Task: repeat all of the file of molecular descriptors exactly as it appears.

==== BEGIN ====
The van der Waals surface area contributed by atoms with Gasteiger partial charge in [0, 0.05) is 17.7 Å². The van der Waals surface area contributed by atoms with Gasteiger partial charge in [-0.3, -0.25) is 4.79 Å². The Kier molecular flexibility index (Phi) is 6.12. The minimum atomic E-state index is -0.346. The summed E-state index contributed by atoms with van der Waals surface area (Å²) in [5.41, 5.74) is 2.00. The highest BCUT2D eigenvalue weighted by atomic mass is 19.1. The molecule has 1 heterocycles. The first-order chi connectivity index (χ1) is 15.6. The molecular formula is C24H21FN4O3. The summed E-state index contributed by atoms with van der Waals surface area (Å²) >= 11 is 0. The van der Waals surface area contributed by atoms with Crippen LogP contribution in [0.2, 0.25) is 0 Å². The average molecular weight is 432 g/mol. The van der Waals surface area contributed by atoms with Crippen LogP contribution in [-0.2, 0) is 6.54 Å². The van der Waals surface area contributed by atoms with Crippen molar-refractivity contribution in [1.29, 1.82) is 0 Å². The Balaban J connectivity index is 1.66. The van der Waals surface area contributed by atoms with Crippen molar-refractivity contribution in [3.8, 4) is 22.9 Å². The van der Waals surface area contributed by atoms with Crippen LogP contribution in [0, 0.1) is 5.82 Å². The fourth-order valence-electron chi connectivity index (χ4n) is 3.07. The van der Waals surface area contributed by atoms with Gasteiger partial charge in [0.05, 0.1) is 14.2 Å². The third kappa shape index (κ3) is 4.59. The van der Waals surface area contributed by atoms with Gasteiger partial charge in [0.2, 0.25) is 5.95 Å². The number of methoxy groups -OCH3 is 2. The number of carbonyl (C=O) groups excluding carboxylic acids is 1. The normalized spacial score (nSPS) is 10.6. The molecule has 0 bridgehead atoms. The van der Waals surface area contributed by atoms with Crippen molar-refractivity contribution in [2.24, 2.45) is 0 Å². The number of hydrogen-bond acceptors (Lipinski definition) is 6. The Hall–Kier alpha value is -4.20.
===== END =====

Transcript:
The van der Waals surface area contributed by atoms with Gasteiger partial charge in [0, 0.05) is 17.7 Å². The van der Waals surface area contributed by atoms with Gasteiger partial charge in [-0.3, -0.25) is 4.79 Å². The Kier molecular flexibility index (Phi) is 6.12. The minimum atomic E-state index is -0.346. The summed E-state index contributed by atoms with van der Waals surface area (Å²) in [5.41, 5.74) is 2.00. The highest BCUT2D eigenvalue weighted by atomic mass is 19.1. The molecule has 1 heterocycles. The first-order chi connectivity index (χ1) is 15.6. The molecular formula is C24H21FN4O3. The summed E-state index contributed by atoms with van der Waals surface area (Å²) >= 11 is 0. The van der Waals surface area contributed by atoms with Crippen LogP contribution in [0.2, 0.25) is 0 Å². The average molecular weight is 432 g/mol. The van der Waals surface area contributed by atoms with Crippen LogP contribution in [-0.2, 0) is 6.54 Å². The van der Waals surface area contributed by atoms with Crippen molar-refractivity contribution in [1.29, 1.82) is 0 Å². The Balaban J connectivity index is 1.66. The van der Waals surface area contributed by atoms with Crippen molar-refractivity contribution in [3.8, 4) is 22.9 Å². The van der Waals surface area contributed by atoms with Crippen LogP contribution in [0, 0.1) is 5.82 Å². The fourth-order valence-electron chi connectivity index (χ4n) is 3.07. The van der Waals surface area contributed by atoms with Gasteiger partial charge in [0.05, 0.1) is 14.2 Å². The third kappa shape index (κ3) is 4.59. The van der Waals surface area contributed by atoms with Gasteiger partial charge in [0.2, 0.25) is 5.95 Å². The number of methoxy groups -OCH3 is 2. The number of carbonyl (C=O) groups excluding carboxylic acids is 1. The normalized spacial score (nSPS) is 10.6. The molecule has 0 bridgehead atoms. The van der Waals surface area contributed by atoms with Crippen molar-refractivity contribution in [2.24, 2.45) is 0 Å². The number of hydrogen-bond acceptors (Lipinski definition) is 6. The Hall–Kier alpha value is -4.20.